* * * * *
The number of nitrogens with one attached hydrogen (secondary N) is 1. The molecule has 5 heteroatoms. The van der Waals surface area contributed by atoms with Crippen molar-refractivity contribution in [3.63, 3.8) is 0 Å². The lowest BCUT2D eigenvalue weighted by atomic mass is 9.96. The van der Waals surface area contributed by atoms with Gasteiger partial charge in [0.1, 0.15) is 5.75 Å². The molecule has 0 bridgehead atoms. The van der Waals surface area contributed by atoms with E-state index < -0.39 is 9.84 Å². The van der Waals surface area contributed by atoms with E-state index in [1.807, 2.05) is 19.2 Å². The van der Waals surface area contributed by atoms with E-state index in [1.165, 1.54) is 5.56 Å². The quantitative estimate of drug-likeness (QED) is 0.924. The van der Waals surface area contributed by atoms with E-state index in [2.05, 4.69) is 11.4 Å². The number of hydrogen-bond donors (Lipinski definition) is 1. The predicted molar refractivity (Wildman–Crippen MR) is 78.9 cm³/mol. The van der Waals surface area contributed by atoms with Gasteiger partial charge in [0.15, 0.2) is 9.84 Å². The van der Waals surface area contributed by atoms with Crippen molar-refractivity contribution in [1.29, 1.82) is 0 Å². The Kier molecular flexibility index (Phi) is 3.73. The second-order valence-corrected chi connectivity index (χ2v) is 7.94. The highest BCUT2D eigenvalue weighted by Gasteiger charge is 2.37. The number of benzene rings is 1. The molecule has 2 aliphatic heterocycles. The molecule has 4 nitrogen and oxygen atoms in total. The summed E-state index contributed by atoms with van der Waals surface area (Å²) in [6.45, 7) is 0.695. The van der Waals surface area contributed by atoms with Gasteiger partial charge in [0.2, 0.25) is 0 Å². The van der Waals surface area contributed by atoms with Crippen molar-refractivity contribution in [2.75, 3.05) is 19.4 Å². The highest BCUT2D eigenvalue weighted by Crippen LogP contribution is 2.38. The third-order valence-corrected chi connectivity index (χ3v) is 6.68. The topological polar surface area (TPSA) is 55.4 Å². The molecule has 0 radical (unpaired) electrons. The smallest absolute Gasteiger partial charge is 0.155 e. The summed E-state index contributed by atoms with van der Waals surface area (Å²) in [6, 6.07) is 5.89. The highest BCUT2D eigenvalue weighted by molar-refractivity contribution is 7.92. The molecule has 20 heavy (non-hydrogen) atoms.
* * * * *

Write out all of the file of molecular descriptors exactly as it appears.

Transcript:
The number of nitrogens with one attached hydrogen (secondary N) is 1. The molecule has 5 heteroatoms. The van der Waals surface area contributed by atoms with Crippen molar-refractivity contribution in [3.63, 3.8) is 0 Å². The lowest BCUT2D eigenvalue weighted by atomic mass is 9.96. The van der Waals surface area contributed by atoms with Gasteiger partial charge in [0.1, 0.15) is 5.75 Å². The molecule has 0 bridgehead atoms. The van der Waals surface area contributed by atoms with E-state index < -0.39 is 9.84 Å². The van der Waals surface area contributed by atoms with E-state index in [1.807, 2.05) is 19.2 Å². The van der Waals surface area contributed by atoms with E-state index in [1.165, 1.54) is 5.56 Å². The quantitative estimate of drug-likeness (QED) is 0.924. The van der Waals surface area contributed by atoms with E-state index in [2.05, 4.69) is 11.4 Å². The number of hydrogen-bond donors (Lipinski definition) is 1. The predicted molar refractivity (Wildman–Crippen MR) is 78.9 cm³/mol. The van der Waals surface area contributed by atoms with Gasteiger partial charge in [0.15, 0.2) is 9.84 Å². The van der Waals surface area contributed by atoms with Crippen molar-refractivity contribution in [1.29, 1.82) is 0 Å². The Kier molecular flexibility index (Phi) is 3.73. The second-order valence-corrected chi connectivity index (χ2v) is 7.94. The highest BCUT2D eigenvalue weighted by Gasteiger charge is 2.37. The number of benzene rings is 1. The molecule has 2 aliphatic heterocycles. The molecule has 4 nitrogen and oxygen atoms in total. The summed E-state index contributed by atoms with van der Waals surface area (Å²) in [6.45, 7) is 0.695. The van der Waals surface area contributed by atoms with Gasteiger partial charge in [0.2, 0.25) is 0 Å². The van der Waals surface area contributed by atoms with Crippen molar-refractivity contribution in [2.75, 3.05) is 19.4 Å². The highest BCUT2D eigenvalue weighted by Crippen LogP contribution is 2.38. The third-order valence-corrected chi connectivity index (χ3v) is 6.68. The topological polar surface area (TPSA) is 55.4 Å². The molecule has 0 radical (unpaired) electrons. The smallest absolute Gasteiger partial charge is 0.155 e. The summed E-state index contributed by atoms with van der Waals surface area (Å²) in [6, 6.07) is 5.89. The highest BCUT2D eigenvalue weighted by molar-refractivity contribution is 7.92. The molecule has 20 heavy (non-hydrogen) atoms.